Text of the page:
NP Photo

Day 1 / 6

Our first adventure into Rocky Mountain set the stage for the rest of the trip, and it was a great stage! After stopping at the Fall River Visitor Center and getting lots of helpful information from the Ranger there, we made our way into the park. First, we decided to go to the Alluvial Fan. That short half a mile hike was easy and brought us to a wonderful waterfall. After spending some time there, we decided to continue on down towards Old Fall River Road.

We decided not to make that trip this morning. Instead, we took the main way, Trail Ridge Road, up to the top. Just because Trail Ridge Road is paved doesn't mean it's any less terrifying, there are no guardrails, and on one side is a steep cliff. We were treated to some amazing views all along that drive though, so it was more than worth it. One of the best parts was spotting the pockets of yellow that were the Aspens as they changed at different paces. The mountains weren't quite in their peak, but they were pretty close.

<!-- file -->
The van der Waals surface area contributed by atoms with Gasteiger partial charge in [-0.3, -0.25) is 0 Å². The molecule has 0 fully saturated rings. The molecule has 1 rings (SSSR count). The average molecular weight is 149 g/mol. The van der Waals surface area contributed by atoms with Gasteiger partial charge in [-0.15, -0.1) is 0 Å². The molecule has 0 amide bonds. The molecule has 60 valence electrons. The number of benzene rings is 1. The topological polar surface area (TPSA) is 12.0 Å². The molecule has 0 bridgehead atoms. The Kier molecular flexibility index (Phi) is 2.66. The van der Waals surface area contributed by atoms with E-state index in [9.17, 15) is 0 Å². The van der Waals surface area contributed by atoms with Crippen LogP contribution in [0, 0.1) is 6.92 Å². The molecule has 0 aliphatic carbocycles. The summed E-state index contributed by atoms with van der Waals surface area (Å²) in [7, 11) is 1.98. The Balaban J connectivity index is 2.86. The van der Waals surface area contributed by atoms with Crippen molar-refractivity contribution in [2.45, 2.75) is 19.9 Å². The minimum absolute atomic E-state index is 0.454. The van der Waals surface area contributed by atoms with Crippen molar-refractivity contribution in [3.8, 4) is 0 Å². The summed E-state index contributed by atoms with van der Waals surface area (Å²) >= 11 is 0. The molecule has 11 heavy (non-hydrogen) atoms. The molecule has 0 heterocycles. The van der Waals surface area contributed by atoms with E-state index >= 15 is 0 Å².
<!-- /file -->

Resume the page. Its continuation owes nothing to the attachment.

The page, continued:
We made it up to the visitor center at the top of Trail Ridge Road, just below 12,000 feet, the highest elevation either of us have ever reached. I think spending a day getting acclimated to the 8,000 foot elevation down at Estes Park helped, because neither of us were really very light headed. The visitor center was packed, but we managed to explore a bit, there was a family of elk on the hills behind the visitor center. They were difficult to see without a long lens, but they were neat. As we were leaving the visitor center parking lot, a snow squall came up. High winds blew light snow all around us and we had to go slower until we got around one mountain peak and it was like a brand new day!

That wasn't the only thing we did today though! We entered the park after we ate looking for more Elk, since it was getting towards sunset. Boy did we find them! There were close to 100 Elk hanging out in Moraine Park. It was hard to count them all, especially since the bucks were herding them all together. It was fun listening to them, and watching them run around the park.

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Day 2 / 6